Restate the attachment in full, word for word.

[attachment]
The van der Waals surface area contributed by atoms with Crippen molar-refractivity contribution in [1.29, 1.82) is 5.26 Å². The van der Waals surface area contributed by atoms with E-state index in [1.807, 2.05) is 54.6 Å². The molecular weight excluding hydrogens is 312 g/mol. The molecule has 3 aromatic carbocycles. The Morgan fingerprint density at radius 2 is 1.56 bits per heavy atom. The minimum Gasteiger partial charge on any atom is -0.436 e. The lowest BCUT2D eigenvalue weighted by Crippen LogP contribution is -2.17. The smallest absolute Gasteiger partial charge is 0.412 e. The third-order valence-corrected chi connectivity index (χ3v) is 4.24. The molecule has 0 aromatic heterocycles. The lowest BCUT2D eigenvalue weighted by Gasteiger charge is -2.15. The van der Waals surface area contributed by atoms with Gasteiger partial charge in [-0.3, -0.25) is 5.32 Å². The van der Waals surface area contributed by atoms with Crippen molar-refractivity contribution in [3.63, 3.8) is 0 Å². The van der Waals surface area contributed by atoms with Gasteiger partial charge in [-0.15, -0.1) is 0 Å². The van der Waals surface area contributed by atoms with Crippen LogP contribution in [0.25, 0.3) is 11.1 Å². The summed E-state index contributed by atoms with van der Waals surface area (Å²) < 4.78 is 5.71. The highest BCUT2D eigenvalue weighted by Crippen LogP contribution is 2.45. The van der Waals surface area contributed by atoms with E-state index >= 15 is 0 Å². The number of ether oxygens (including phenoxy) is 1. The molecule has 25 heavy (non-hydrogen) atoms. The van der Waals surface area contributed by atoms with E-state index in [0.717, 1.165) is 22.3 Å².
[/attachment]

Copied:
The van der Waals surface area contributed by atoms with Crippen molar-refractivity contribution in [1.29, 1.82) is 5.26 Å². The van der Waals surface area contributed by atoms with E-state index in [1.807, 2.05) is 54.6 Å². The molecular weight excluding hydrogens is 312 g/mol. The molecule has 3 aromatic carbocycles. The Morgan fingerprint density at radius 2 is 1.56 bits per heavy atom. The minimum Gasteiger partial charge on any atom is -0.436 e. The lowest BCUT2D eigenvalue weighted by Crippen LogP contribution is -2.17. The smallest absolute Gasteiger partial charge is 0.412 e. The third-order valence-corrected chi connectivity index (χ3v) is 4.24. The molecule has 0 aromatic heterocycles. The lowest BCUT2D eigenvalue weighted by Gasteiger charge is -2.15. The van der Waals surface area contributed by atoms with Gasteiger partial charge in [-0.3, -0.25) is 5.32 Å². The van der Waals surface area contributed by atoms with Crippen molar-refractivity contribution in [3.63, 3.8) is 0 Å². The van der Waals surface area contributed by atoms with Gasteiger partial charge in [-0.15, -0.1) is 0 Å². The van der Waals surface area contributed by atoms with Crippen LogP contribution in [0.25, 0.3) is 11.1 Å². The summed E-state index contributed by atoms with van der Waals surface area (Å²) < 4.78 is 5.71. The highest BCUT2D eigenvalue weighted by Crippen LogP contribution is 2.45. The van der Waals surface area contributed by atoms with E-state index >= 15 is 0 Å². The number of ether oxygens (including phenoxy) is 1. The molecule has 25 heavy (non-hydrogen) atoms. The van der Waals surface area contributed by atoms with E-state index in [0.717, 1.165) is 22.3 Å².